The Splendour Falls: Essays

Paperback / softback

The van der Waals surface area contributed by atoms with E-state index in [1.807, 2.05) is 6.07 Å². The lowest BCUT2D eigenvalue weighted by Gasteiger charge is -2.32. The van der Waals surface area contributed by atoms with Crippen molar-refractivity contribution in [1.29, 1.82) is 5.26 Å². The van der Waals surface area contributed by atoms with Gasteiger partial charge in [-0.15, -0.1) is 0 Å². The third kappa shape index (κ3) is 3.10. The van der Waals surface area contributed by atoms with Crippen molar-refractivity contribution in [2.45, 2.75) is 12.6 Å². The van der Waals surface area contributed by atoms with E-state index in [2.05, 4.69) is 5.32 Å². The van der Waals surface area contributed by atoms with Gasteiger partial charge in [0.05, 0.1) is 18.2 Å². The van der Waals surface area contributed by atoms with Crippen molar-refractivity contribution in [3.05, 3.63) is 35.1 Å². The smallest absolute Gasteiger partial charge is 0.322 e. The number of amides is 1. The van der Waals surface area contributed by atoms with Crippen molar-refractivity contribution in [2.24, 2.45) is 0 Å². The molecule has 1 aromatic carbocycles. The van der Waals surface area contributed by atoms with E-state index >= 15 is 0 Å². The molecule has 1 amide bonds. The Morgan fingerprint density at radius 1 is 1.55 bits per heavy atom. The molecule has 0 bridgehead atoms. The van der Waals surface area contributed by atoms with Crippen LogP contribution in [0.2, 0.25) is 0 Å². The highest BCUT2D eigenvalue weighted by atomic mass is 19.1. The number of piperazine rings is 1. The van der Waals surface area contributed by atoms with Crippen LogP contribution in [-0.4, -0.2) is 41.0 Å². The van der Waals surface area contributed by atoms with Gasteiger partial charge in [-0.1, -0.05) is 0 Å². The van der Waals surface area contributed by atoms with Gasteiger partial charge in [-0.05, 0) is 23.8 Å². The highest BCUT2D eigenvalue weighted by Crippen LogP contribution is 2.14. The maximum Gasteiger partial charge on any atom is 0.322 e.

Alexander Smith stated that a good essayist needed an ability to discern the infinite suggestiveness of common things. Arthur Benson seconded the idea, saying an essayist needed a far-ranging curiosity. For three decades Sam Pickering has written essays, his words rolling in a fine frenzy over ordinary life discovering the marvellous and the absurd. His curiosity ranges, but it also rumpuses and rollicks. He wanders the Cumberland Plateau in Tennessee, rural Connecticut, farmland in Nova Scotia, and islands in the sun. Strangers tell him their life stories-tales that are almost as odd as the fictional characters he meets. He runs half-marathons and wins prizes, but finishes so late in the day that he misses award ceremonies. His good friend David tells him, Sam, if you weren't so damn smart, you would have been a great success. Pickering writes a lot about teaching, and classroom doings quicken his pages. In my dormitory I keep a stuffed cat on the table by my bed, Kirsten told him last year. I've attached a fishing line to its tail. Just outside the window of my room is a tall tree with lots of branches. I live in a quadrangle through which campus guides lead prospective students and their parents. Sometimes when I see a group approaching, I toss the cat into the tree then duck below my window sill and meow. Often the groups stop, and I hear people saying things like look at that poor cat and oh, dear, what can we do? The aim of an essayist, Benson wrote, was to make people interested in life and in themselves. Add smiles and laughter, a smidgen of melancholy, and a pinch or two of happy lies, and you have Pickering the essayist.